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Seven Syrian soldiers and police have been killed in clashes with forces opposed to President Bashar al-Assad in the central town of Rastan, Syria’s state news agency Sana reports.

At least three civilians were reported killed in the surrounding province.

The news came amid reports of mass defections to the rebels in Rastan.

Meanwhile the US has condemned an attack on US Ambassador Robert Ford, who was pelted with stones and tomatoes by a mob in the capital Damascus.

Syrian National Coordinating Committee for Democratic Change members Hassan Abdul Azim (R) and Hussein Awdat (L) during a press conference in Damascus on 18 September 2011.

He was preparing to meet a senior opposition figure, Hassan Abdul Azim.

US officials said the mob was violent and seriously damaged embassy vehicles, but that Mr Ford was unharmed.

The US says it has no plans to withdraw its ambassador.

Deserters

Sana quoted a military spokesman as saying that in Rastan “in a specific operation, the army units have successfully fulfilled their duties, arresting a number of the armed groups’ members, seizing their weapons, explosives and different ammunition”.

He added that seven soldiers and members of law-enforcement agencies had been killed, among them two officers, and 32 others were wounded.

“The army members are pursuing the terrorist groups to restore security and stability to Rastan and its citizens,” he said.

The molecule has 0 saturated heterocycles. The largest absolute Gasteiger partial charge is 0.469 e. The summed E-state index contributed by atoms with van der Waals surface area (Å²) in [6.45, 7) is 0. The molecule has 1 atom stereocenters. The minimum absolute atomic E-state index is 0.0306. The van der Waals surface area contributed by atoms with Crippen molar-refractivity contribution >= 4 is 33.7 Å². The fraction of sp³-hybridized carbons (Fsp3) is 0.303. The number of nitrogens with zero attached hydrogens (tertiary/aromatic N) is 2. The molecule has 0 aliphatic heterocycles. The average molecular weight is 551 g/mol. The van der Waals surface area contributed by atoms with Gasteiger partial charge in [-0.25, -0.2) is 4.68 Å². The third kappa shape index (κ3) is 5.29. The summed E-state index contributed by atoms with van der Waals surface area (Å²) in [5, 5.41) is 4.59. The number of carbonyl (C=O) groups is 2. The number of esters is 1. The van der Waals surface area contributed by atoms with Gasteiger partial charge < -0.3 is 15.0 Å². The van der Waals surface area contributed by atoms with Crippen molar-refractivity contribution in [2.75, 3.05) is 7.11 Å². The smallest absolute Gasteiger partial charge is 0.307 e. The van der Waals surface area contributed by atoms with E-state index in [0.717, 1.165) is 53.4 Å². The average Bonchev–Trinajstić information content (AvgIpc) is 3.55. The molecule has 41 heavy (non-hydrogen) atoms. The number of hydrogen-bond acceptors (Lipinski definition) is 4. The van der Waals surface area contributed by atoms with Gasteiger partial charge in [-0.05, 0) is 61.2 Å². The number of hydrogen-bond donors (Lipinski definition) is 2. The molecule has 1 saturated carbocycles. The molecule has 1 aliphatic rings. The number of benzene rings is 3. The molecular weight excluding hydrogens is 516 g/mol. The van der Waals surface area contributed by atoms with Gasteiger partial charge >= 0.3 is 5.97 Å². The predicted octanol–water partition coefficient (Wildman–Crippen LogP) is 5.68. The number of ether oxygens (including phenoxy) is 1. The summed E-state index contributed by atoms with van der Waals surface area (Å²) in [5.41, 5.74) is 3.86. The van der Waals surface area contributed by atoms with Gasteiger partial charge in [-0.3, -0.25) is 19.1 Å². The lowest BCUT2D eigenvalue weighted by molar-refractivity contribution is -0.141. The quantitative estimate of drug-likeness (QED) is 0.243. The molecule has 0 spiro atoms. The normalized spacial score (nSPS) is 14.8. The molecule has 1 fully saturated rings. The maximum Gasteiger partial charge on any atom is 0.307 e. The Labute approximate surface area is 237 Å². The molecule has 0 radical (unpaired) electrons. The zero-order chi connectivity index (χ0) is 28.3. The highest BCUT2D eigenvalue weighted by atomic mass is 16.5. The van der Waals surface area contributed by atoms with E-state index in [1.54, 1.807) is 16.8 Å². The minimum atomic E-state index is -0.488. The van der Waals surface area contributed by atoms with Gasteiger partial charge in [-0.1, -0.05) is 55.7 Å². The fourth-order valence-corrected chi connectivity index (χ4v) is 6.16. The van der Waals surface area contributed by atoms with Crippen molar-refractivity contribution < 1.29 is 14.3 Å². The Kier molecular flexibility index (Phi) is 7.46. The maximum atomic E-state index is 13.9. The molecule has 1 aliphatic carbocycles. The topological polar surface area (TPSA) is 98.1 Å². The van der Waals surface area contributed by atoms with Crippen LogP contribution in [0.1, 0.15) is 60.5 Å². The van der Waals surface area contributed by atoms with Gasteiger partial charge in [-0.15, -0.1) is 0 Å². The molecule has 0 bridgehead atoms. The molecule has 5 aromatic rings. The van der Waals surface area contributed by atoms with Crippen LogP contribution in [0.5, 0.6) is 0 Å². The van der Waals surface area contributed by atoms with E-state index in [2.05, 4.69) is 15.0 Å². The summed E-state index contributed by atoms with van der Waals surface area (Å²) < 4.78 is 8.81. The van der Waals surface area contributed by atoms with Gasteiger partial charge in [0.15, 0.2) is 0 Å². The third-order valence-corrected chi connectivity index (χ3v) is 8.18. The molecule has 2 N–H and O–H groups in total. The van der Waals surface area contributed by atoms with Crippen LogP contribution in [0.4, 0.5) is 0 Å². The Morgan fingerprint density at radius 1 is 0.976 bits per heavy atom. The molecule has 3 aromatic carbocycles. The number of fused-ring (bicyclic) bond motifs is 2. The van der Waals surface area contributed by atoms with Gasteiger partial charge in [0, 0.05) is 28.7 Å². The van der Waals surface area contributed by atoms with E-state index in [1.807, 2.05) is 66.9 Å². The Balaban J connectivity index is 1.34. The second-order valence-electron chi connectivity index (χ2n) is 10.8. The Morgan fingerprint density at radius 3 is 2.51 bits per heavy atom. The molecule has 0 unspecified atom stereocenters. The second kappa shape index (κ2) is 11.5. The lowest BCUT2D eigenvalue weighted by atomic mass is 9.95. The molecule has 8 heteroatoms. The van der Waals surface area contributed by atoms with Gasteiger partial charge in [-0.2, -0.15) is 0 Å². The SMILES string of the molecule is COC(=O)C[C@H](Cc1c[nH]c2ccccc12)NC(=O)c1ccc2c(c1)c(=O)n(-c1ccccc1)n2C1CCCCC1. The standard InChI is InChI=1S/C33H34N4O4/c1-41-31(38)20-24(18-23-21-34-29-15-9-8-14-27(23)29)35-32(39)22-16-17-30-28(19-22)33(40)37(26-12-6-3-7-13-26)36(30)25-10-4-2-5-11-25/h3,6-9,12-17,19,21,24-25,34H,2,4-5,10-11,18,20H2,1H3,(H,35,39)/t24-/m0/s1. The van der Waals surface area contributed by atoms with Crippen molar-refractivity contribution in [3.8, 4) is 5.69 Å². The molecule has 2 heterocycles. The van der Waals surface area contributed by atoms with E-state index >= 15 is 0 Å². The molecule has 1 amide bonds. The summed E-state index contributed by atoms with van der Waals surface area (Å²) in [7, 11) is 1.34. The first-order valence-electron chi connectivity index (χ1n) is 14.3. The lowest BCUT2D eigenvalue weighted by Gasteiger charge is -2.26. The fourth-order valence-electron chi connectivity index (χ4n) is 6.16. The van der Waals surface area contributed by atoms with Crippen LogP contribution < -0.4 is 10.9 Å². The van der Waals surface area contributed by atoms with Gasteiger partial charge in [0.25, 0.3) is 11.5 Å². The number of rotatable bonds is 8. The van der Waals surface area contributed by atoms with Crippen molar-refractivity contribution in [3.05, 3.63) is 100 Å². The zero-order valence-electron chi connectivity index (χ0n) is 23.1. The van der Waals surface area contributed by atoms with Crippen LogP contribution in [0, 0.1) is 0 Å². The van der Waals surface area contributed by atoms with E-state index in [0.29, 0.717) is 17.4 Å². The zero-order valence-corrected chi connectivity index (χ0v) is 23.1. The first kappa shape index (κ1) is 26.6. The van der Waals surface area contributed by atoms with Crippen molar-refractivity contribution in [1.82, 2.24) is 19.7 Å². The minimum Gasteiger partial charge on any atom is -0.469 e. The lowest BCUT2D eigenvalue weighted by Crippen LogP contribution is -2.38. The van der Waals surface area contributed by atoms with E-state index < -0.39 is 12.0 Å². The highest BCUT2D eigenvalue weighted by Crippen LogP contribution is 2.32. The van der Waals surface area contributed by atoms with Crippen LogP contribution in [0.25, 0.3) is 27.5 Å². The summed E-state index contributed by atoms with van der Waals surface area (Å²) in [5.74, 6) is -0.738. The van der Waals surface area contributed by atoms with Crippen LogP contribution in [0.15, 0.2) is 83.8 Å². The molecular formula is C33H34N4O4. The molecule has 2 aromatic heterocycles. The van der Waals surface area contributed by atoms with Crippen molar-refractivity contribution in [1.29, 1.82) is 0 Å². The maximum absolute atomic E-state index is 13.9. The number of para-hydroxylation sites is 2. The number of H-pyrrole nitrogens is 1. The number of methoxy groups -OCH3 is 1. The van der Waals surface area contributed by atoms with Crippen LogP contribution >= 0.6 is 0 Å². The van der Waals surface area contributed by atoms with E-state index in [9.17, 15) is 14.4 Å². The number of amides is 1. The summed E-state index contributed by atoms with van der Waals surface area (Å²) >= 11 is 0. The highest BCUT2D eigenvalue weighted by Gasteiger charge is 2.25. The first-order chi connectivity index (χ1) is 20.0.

But UK-based opposition group the Syrian Observatory for Human Rights said at least three civilians were killed overnight in Homs province, where Rastan is located

Correspondents say Syrian security forces have mostly remained loyal to President Assad, but deserters have formed their own units around Rastan, 180km (120 miles) north of Damascus, regarded as a recruiting ground for Sunni Muslim conscripts for the army.

The military is dominated by officers from the minority Alawite sect, of whom the Assad family are members, but most troops are Sunnis.

Residents in Rastan told Reuters news agency at least 1,000 army deserters and other armed men were fighting the government forces.

‘Vital advocate’

US Secretary of State Hillary Clinton said the attack on Mr Ford was “unwarranted” and condemned it “in the strongest possible terms”.

She praised Mr Ford’s “admirable courage” as a “vital advocate for the legitimate aspirations” of the Syrian people.

Mr Abdul Azim, who heads the outlawed Arab Socialist Democratic Union party, said the ambassador’s arrival at his office on Thursday led to a demonstration.

About 100 demonstrators surrounded and trapped them, and tried to break down the office door, he said.

Syria is under international pressure to stop using force to suppress protests that began six months ago.

The UN estimates that more than 2,700 people have been killed across Syria since the crackdown began.

The government says it is in the process of introducing reforms and is speaking to members of the opposition – it blames the unrest on armed gangs.

BBC

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